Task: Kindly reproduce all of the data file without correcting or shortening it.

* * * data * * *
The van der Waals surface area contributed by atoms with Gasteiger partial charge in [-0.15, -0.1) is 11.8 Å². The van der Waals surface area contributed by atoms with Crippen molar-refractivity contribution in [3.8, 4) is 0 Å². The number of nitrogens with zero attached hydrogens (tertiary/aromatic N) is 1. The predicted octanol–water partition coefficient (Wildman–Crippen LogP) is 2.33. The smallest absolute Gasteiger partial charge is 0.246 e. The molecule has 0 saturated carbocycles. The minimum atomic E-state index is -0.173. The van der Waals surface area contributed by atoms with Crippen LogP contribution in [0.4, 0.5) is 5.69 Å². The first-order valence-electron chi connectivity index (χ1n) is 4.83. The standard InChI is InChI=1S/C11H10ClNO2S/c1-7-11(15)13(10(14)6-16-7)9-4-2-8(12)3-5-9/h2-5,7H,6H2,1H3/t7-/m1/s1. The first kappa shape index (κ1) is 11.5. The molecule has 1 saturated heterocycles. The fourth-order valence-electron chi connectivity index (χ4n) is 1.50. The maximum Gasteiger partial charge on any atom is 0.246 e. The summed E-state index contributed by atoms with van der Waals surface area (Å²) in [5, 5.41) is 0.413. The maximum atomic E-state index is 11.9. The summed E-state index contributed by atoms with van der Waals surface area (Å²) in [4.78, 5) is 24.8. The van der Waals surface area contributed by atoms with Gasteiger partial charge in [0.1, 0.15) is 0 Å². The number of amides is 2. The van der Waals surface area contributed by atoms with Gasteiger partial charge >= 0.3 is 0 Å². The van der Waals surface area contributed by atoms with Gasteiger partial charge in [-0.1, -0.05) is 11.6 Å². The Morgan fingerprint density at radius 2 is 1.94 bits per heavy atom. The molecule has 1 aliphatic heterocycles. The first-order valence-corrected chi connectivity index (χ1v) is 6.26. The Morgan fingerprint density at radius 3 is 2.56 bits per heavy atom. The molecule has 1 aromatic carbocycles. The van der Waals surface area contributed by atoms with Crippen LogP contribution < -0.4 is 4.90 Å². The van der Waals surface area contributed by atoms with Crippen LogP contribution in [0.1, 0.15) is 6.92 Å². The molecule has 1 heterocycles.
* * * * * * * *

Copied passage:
The van der Waals surface area contributed by atoms with Gasteiger partial charge in [-0.15, -0.1) is 11.8 Å². The van der Waals surface area contributed by atoms with Crippen molar-refractivity contribution in [3.8, 4) is 0 Å². The number of nitrogens with zero attached hydrogens (tertiary/aromatic N) is 1. The predicted octanol–water partition coefficient (Wildman–Crippen LogP) is 2.33. The smallest absolute Gasteiger partial charge is 0.246 e. The molecule has 0 saturated carbocycles. The minimum atomic E-state index is -0.173. The van der Waals surface area contributed by atoms with Crippen LogP contribution in [0.4, 0.5) is 5.69 Å². The first-order valence-electron chi connectivity index (χ1n) is 4.83. The standard InChI is InChI=1S/C11H10ClNO2S/c1-7-11(15)13(10(14)6-16-7)9-4-2-8(12)3-5-9/h2-5,7H,6H2,1H3/t7-/m1/s1. The first kappa shape index (κ1) is 11.5. The molecule has 1 saturated heterocycles. The fourth-order valence-electron chi connectivity index (χ4n) is 1.50. The maximum Gasteiger partial charge on any atom is 0.246 e. The summed E-state index contributed by atoms with van der Waals surface area (Å²) in [5, 5.41) is 0.413. The maximum atomic E-state index is 11.9. The summed E-state index contributed by atoms with van der Waals surface area (Å²) in [4.78, 5) is 24.8. The van der Waals surface area contributed by atoms with Gasteiger partial charge in [0.1, 0.15) is 0 Å². The number of amides is 2. The van der Waals surface area contributed by atoms with Gasteiger partial charge >= 0.3 is 0 Å². The van der Waals surface area contributed by atoms with Gasteiger partial charge in [-0.1, -0.05) is 11.6 Å². The Morgan fingerprint density at radius 2 is 1.94 bits per heavy atom. The molecule has 1 aliphatic heterocycles. The first-order valence-corrected chi connectivity index (χ1v) is 6.26. The Morgan fingerprint density at radius 3 is 2.56 bits per heavy atom. The molecule has 1 aromatic carbocycles. The van der Waals surface area contributed by atoms with Crippen LogP contribution < -0.4 is 4.90 Å². The van der Waals surface area contributed by atoms with Crippen LogP contribution in [0.1, 0.15) is 6.92 Å². The molecule has 1 heterocycles.